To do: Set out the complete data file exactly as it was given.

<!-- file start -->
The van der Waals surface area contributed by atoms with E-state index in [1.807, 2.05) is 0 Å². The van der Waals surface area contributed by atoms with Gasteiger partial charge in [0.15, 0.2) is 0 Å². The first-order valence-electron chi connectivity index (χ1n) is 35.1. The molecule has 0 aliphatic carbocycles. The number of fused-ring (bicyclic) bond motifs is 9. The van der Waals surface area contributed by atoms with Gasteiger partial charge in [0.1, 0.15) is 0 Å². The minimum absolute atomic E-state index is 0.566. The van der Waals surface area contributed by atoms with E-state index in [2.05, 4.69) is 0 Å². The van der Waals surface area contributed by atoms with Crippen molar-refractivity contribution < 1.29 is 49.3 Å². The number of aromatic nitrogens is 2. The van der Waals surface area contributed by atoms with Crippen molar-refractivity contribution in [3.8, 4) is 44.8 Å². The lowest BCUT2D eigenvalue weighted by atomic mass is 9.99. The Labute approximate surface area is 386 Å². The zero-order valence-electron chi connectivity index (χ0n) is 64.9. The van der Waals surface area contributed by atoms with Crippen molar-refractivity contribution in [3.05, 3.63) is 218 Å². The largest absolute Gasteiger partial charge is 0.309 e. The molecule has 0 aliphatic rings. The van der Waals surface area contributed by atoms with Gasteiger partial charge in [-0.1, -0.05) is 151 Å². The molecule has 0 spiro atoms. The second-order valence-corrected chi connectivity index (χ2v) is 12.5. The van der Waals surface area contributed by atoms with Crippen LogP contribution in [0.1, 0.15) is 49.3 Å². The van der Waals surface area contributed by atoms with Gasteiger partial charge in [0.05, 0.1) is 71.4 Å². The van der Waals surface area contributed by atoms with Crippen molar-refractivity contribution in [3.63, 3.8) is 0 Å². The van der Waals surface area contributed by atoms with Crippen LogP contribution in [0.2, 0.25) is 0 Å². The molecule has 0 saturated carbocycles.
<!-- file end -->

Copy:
The van der Waals surface area contributed by atoms with E-state index in [1.807, 2.05) is 0 Å². The van der Waals surface area contributed by atoms with Gasteiger partial charge in [0.15, 0.2) is 0 Å². The first-order valence-electron chi connectivity index (χ1n) is 35.1. The molecule has 0 aliphatic carbocycles. The number of fused-ring (bicyclic) bond motifs is 9. The van der Waals surface area contributed by atoms with Gasteiger partial charge in [0.1, 0.15) is 0 Å². The minimum absolute atomic E-state index is 0.566. The van der Waals surface area contributed by atoms with E-state index in [2.05, 4.69) is 0 Å². The van der Waals surface area contributed by atoms with Crippen molar-refractivity contribution < 1.29 is 49.3 Å². The number of aromatic nitrogens is 2. The van der Waals surface area contributed by atoms with Crippen molar-refractivity contribution in [3.8, 4) is 44.8 Å². The lowest BCUT2D eigenvalue weighted by atomic mass is 9.99. The Labute approximate surface area is 386 Å². The zero-order valence-electron chi connectivity index (χ0n) is 64.9. The van der Waals surface area contributed by atoms with Crippen molar-refractivity contribution in [3.05, 3.63) is 218 Å². The largest absolute Gasteiger partial charge is 0.309 e. The molecule has 0 aliphatic rings. The van der Waals surface area contributed by atoms with Gasteiger partial charge in [-0.1, -0.05) is 151 Å². The molecule has 0 spiro atoms. The second-order valence-corrected chi connectivity index (χ2v) is 12.5. The van der Waals surface area contributed by atoms with Crippen LogP contribution in [0.1, 0.15) is 49.3 Å². The van der Waals surface area contributed by atoms with Gasteiger partial charge in [0.05, 0.1) is 71.4 Å². The van der Waals surface area contributed by atoms with Crippen molar-refractivity contribution in [3.63, 3.8) is 0 Å². The van der Waals surface area contributed by atoms with Crippen LogP contribution in [0.2, 0.25) is 0 Å². The molecule has 0 saturated carbocycles.